Powers and Abilities
Clever and intelligent, Thrawn was a brilliant military strategist, being able to anticipate any of his enemies moves and learn his enemies' battle tactics. Hemostly did this by studying their art or philosophy. During the rescue of Alexsandr Kallus, he figured out that Kallus was the true rebel spy because he protected the identity of their then prisoner, Ezra Bridger and because things fell into place. Thrawn was also able to narrow his search for Chopper Base to ninety-four systems among thousands. He could also tell who Hera (who was posing as a Twi'lek slave) was just by looking at her portrait with her father. The Grand Admiral could also deduce that Nightswan was a Pirate when they first met and trying to deceive them.
However, despite his battle tactics, Thrawn was outwitted by Ezra Bridger during the liberation of Lothal when he summoned a group of Purrgil to take him and Thrawn to parts unknown and also wasn't able to predict Rukh's betrayal in The Last Command.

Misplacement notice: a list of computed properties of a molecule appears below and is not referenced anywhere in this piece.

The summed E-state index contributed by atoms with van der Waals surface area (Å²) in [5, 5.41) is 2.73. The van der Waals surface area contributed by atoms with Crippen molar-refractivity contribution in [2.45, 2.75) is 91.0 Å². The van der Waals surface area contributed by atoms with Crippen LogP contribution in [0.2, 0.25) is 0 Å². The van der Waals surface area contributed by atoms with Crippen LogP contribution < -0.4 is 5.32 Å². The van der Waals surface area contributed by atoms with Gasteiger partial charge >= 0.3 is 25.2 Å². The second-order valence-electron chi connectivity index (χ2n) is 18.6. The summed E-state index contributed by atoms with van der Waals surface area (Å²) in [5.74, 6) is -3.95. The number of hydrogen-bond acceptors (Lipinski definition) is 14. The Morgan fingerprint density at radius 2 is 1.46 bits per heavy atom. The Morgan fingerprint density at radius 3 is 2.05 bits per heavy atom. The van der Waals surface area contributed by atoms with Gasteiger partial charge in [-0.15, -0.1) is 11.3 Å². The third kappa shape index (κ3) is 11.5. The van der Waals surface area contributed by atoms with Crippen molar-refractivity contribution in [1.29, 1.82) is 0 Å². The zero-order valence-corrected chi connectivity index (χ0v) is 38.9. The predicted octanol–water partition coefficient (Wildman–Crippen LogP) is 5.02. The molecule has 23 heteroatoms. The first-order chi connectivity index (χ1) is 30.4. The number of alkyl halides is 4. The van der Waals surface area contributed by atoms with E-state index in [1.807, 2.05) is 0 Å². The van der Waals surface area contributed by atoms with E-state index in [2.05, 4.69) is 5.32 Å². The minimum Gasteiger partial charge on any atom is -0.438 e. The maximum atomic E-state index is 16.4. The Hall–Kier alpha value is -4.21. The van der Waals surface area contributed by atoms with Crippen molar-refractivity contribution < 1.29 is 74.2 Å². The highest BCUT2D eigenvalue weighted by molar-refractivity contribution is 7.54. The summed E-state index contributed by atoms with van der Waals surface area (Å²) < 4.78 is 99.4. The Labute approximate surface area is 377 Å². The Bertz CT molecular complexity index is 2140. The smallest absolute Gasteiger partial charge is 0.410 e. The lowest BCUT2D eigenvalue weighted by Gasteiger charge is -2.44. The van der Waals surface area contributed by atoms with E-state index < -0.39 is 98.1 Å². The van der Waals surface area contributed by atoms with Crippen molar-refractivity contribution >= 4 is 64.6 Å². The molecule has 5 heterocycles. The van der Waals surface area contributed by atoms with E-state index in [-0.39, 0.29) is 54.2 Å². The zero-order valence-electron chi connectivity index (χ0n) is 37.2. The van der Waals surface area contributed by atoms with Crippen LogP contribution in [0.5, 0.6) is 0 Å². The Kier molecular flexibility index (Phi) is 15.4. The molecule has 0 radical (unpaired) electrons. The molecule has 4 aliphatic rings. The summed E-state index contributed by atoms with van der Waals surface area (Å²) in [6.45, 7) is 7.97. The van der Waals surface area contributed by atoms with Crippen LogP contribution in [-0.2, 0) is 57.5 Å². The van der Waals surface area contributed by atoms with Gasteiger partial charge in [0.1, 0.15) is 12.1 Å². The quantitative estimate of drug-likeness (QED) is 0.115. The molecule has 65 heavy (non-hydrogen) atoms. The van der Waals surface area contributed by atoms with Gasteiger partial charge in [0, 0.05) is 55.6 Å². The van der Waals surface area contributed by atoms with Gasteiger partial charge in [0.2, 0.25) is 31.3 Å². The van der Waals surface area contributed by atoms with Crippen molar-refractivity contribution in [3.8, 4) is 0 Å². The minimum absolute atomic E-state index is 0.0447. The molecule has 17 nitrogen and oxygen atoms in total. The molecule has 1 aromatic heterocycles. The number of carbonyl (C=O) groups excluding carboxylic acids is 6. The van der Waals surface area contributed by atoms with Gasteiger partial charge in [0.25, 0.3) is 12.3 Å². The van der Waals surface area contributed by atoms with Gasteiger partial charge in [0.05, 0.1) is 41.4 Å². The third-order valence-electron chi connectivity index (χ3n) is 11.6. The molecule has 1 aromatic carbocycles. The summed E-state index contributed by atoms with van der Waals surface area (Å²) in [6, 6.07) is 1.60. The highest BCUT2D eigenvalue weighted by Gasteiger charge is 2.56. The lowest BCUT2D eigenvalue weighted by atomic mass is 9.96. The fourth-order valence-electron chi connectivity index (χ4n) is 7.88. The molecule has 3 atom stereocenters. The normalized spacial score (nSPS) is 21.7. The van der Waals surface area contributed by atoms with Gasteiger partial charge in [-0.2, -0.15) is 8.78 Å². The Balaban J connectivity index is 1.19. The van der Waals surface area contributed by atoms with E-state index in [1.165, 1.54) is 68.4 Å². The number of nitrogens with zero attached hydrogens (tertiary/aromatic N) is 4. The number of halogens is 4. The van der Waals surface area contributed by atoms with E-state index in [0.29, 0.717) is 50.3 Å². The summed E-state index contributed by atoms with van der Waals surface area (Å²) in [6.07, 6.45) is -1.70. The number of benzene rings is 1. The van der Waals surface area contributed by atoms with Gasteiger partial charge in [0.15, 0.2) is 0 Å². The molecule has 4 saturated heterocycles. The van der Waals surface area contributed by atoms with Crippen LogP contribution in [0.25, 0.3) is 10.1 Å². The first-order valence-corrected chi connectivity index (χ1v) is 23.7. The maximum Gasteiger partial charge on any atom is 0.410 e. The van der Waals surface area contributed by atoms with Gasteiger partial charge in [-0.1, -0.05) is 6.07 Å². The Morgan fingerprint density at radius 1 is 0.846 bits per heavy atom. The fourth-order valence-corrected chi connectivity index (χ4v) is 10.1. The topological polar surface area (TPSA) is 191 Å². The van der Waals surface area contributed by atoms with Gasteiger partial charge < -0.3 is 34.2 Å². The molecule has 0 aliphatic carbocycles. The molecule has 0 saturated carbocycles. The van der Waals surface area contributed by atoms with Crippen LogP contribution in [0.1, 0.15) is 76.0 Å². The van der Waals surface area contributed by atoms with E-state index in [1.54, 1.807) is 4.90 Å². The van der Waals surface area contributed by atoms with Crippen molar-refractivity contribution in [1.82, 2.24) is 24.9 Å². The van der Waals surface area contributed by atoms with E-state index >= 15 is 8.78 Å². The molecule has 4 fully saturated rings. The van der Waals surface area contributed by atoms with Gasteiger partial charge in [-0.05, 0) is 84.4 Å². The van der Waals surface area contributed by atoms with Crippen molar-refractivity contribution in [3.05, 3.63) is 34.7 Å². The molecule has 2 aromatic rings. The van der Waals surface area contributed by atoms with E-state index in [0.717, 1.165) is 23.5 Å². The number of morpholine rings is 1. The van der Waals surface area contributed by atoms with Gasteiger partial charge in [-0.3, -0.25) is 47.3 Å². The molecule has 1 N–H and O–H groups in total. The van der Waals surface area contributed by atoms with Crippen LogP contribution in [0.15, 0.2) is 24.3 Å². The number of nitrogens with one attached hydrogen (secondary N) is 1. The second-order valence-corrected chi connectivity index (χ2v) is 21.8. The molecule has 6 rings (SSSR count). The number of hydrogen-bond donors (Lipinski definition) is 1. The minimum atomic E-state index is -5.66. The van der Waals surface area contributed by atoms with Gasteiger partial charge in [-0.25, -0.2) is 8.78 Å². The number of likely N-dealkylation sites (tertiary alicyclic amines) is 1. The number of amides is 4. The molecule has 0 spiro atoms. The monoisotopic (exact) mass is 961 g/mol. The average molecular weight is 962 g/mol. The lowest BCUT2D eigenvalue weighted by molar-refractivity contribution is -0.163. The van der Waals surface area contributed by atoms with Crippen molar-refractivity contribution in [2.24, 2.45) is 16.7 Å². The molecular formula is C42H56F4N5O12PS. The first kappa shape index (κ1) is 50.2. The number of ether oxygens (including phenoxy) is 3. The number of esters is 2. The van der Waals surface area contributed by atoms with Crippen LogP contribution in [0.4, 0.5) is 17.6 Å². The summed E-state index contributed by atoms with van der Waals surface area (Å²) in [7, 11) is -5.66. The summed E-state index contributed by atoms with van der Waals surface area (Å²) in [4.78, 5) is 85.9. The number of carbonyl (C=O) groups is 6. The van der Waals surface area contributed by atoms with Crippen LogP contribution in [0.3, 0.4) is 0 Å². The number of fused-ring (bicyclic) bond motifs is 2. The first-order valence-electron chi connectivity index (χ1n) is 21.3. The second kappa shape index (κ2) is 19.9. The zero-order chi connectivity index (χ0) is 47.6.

Star Wars: Rebels
- Thrawn originally appeared in Star Wars Legends after the original trilogy and was created by Timothy Zahn for his series of books known as The Thrawn Trilogy which include the following books, Heir to the Empire (1991), Dark Force Rising (1992) and The Last Command (1993). His popularity with the Star Wars fanbase sparked his introduction into the new Star Wars canon continuity. Zahn had approved of Thrawn's inclusion into Star Wars Rebels and wrote a book titled Thrawn, which was then published in 2017 to expand upon his inclusion into the series and the overall new canon timeline. The novel eventually extended into a whole series of Thrawn novels.